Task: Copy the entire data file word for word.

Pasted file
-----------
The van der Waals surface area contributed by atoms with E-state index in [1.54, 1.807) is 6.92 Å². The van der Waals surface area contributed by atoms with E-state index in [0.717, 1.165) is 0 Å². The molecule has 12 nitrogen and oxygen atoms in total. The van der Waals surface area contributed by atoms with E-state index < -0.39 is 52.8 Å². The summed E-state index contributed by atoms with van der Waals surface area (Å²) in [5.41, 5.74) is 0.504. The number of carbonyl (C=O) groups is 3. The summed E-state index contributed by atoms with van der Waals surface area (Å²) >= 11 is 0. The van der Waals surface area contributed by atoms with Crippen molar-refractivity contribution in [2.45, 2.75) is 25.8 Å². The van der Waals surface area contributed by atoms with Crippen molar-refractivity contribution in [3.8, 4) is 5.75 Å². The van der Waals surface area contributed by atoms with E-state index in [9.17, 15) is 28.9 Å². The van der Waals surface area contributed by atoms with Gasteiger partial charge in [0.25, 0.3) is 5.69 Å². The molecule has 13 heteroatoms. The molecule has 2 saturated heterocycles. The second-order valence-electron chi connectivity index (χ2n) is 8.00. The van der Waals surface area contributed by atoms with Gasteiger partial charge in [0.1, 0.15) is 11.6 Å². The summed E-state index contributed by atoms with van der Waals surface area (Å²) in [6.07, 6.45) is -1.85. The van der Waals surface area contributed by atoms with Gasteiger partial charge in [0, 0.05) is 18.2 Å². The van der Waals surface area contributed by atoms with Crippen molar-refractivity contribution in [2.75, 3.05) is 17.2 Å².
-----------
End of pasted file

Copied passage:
The van der Waals surface area contributed by atoms with E-state index in [1.54, 1.807) is 6.92 Å². The van der Waals surface area contributed by atoms with E-state index in [0.717, 1.165) is 0 Å². The molecule has 12 nitrogen and oxygen atoms in total. The van der Waals surface area contributed by atoms with E-state index < -0.39 is 52.8 Å². The summed E-state index contributed by atoms with van der Waals surface area (Å²) in [5.41, 5.74) is 0.504. The number of carbonyl (C=O) groups is 3. The summed E-state index contributed by atoms with van der Waals surface area (Å²) >= 11 is 0. The van der Waals surface area contributed by atoms with Crippen molar-refractivity contribution in [2.45, 2.75) is 25.8 Å². The van der Waals surface area contributed by atoms with Crippen molar-refractivity contribution in [3.8, 4) is 5.75 Å². The van der Waals surface area contributed by atoms with E-state index in [9.17, 15) is 28.9 Å². The van der Waals surface area contributed by atoms with Gasteiger partial charge in [0.25, 0.3) is 5.69 Å². The molecule has 13 heteroatoms. The molecule has 2 saturated heterocycles. The second-order valence-electron chi connectivity index (χ2n) is 8.00. The van der Waals surface area contributed by atoms with Gasteiger partial charge in [0.1, 0.15) is 11.6 Å². The summed E-state index contributed by atoms with van der Waals surface area (Å²) in [6.07, 6.45) is -1.85. The van der Waals surface area contributed by atoms with Gasteiger partial charge in [0, 0.05) is 18.2 Å². The van der Waals surface area contributed by atoms with Crippen molar-refractivity contribution in [2.75, 3.05) is 17.2 Å².